Could you start by telling us something about yourself?
I am a Nigerian. You know Nigeria, with a population of over 150 million people, is said to be the largest black nation in the world and is as multi-cultural as it is multi-religious.
Politically though we categorize the country into six geopolitical zones. I hail from the South East geopolitical zone which has Igbo as the predominant tribe. I was born however in the Abuja the Federal Capital Territory where I live currently too. I was born to teacher parents and grew up reading many books. That perhaps informed my love for reading and writing. I studied Veterinary Medicine though at the University of Nigeria. Today I work in Project Management as well as being a creative writer and freelance journalist. I contribute articles and opinions on socio-political issues to many Nigerian online forums and NEXT newspaper. I also moderate a personal blog ‘Nzesylva’.
What does having a global outlook mean to you?
To me, having a global outlook means being able to reach and be reached by the rest of the world even from your little corner of the earth. It’s something about globalization which has reduced the world as we say into a global village. It’s about being able to maximize your potentials as a human being regardless of where you are situated geographically and doing what you do not with just your immediate environment in mind but the whole of humanity.
How do you keep up with what’s going on outside Nigeria?
The internet has made news from all over the world just a click away and now with smart phones it’s even easier. For me I keep up with goings-on outside Nigeria on my laptop which is connected to the internet (at a rather huge cost in relation to internet cost in other parts of the world I must say) and on my Blackberry. I also watch cable television and read the local papers all of which have sections dedicated to international news.
Which languages do you speak? Do you think knowing foreign languages is essential for having a global outlook?
I speak English which is Nigeria’s lingua franca, in addition I speak Igbo which is my mother tongue and a bit of Hausa the predominant language spoken in Northern Nigeria where I grew up. Shame really that I don’t speak any other language especially those that can be described as international languages like French, Spanish and German.
I agree a hundred percent that knowledge of foreign language is essential to having a global outlook. Since we all don’t speak one tongue, it makes for better integration of diverse cultures when we can understand ourselves right from our speech. To be able to associate with the rest of humanity you need to speak their language, at least the basics of it.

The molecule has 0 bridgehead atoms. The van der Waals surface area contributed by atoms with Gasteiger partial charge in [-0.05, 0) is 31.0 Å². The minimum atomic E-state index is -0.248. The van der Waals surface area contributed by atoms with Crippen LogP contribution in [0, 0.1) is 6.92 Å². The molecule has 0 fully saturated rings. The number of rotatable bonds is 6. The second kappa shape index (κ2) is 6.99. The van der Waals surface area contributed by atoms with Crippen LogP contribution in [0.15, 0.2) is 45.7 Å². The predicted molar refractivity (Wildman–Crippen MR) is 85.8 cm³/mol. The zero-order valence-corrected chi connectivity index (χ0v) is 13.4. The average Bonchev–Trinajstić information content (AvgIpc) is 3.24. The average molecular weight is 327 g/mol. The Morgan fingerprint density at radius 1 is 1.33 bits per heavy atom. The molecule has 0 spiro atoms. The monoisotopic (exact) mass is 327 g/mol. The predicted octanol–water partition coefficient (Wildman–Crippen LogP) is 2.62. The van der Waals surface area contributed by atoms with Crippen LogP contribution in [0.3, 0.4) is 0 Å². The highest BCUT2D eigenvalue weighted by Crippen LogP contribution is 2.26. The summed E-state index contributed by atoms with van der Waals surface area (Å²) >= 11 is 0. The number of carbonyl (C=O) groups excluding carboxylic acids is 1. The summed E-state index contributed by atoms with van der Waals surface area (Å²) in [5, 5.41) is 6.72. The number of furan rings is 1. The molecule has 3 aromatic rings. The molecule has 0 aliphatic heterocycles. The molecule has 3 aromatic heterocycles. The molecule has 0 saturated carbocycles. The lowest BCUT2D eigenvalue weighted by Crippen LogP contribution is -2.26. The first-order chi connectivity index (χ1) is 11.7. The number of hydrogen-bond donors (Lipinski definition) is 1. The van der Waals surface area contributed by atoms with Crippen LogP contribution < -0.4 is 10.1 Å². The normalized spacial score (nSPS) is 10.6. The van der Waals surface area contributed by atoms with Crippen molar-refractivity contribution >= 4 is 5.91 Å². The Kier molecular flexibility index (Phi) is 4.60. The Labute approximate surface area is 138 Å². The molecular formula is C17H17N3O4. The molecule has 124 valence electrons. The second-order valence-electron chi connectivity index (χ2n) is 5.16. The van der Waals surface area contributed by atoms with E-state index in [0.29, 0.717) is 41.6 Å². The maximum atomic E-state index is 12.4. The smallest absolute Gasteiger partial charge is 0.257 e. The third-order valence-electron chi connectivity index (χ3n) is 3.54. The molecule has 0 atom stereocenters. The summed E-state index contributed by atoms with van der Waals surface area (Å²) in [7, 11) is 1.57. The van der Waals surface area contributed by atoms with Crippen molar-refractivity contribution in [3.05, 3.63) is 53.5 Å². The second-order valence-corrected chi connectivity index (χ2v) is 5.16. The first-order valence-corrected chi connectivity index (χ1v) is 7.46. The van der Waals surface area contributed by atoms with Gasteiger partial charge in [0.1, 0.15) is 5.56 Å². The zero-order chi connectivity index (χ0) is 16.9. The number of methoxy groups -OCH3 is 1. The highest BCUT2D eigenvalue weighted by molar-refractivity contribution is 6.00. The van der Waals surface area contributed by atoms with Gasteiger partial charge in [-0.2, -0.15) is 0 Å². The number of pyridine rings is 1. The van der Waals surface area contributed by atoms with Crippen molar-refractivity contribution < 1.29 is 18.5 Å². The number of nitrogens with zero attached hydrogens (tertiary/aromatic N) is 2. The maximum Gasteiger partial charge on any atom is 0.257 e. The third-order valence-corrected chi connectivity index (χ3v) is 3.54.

That said, I must add that learning a new language could be a challenging engagement especially as an adult but I imagine it a priceless experience as a Nigerian to be able to speak French to a French man and have him respond with a smile.
Would you like to live abroad? What stops you?
Living abroad is something hip especially for people from these climes. It is called seeking greener pasture. However the struggle to live abroad at all costs has many consequences. There are many Nigerians living in the UK for example who live in very dehumanizing conditions worse than home. More so, living abroad comes with much pressure from friends and family back home in Nigeria for financial support as it’s held that once you go abroad, all is well. The implication is that some people find themselves getting involved in crime just to maintain the reputation that all is well with them abroad.
Back to your question now, I believe that travel is in itself a form of education and to that extent I would love to travel and live in other parts of the world, to meet and learn the cultures of other people and share experiences. Ultimately, I would love to return home to Nigeria to bring my experiences to bear in helping my fellow country men make more informed choices as humans and to live better lives.
Many things stop me. One of those is the ease to obtain permits to live in other countries. For example I was only recently denied a visa to the UK where I was invited to speak at a film festival on Nigeria. The reasons for the denial were laughable but it all points essentially to an existing suspicion that most Nigerians cannot be trusted, a notion which is as false as it is embarrassing. Other reasons may include such factors as having family close. You know the family is still a strong institution in this part of the world.
What do you love about Abuja?
I was born in Abuja so the love I have for Abuja is that which one has for his place of birth. Besides that, Abuja is Nigeria’s Federal Capital Territory and the seat of power. It is in many ways the best place to live in Nigeria with public utilities at a near appreciable level, better than you get in other states. Abuja is also a beautiful city with planned development and a sane populace unlike the more rowdy commercial city of Lagos. At night the Abuja scenery is breathtaking and everyone who comes here falls in love and would want to come again.
Sylva Nze Ifedigbo was born in Abuja, Nigeria in 1984. He attended the School for the Gifted Abuja and the University of Nigeria, Nsukka where he studied Veterinary Medicine, graduating in 2007. With strong interest in fiction writing and Socio-political essays, his works have appeared in many journals and magazines for which he has won awards. Among the awards includes the AWF Abuja Short Story Prize 2009 and the YGC/MISSPIN National Cybercrime Essay Competition 2010. He contributes to NEXT News papers Nigeria and several online e-zines and runs a personal blog ‘Nzesylva’ on WordPress.
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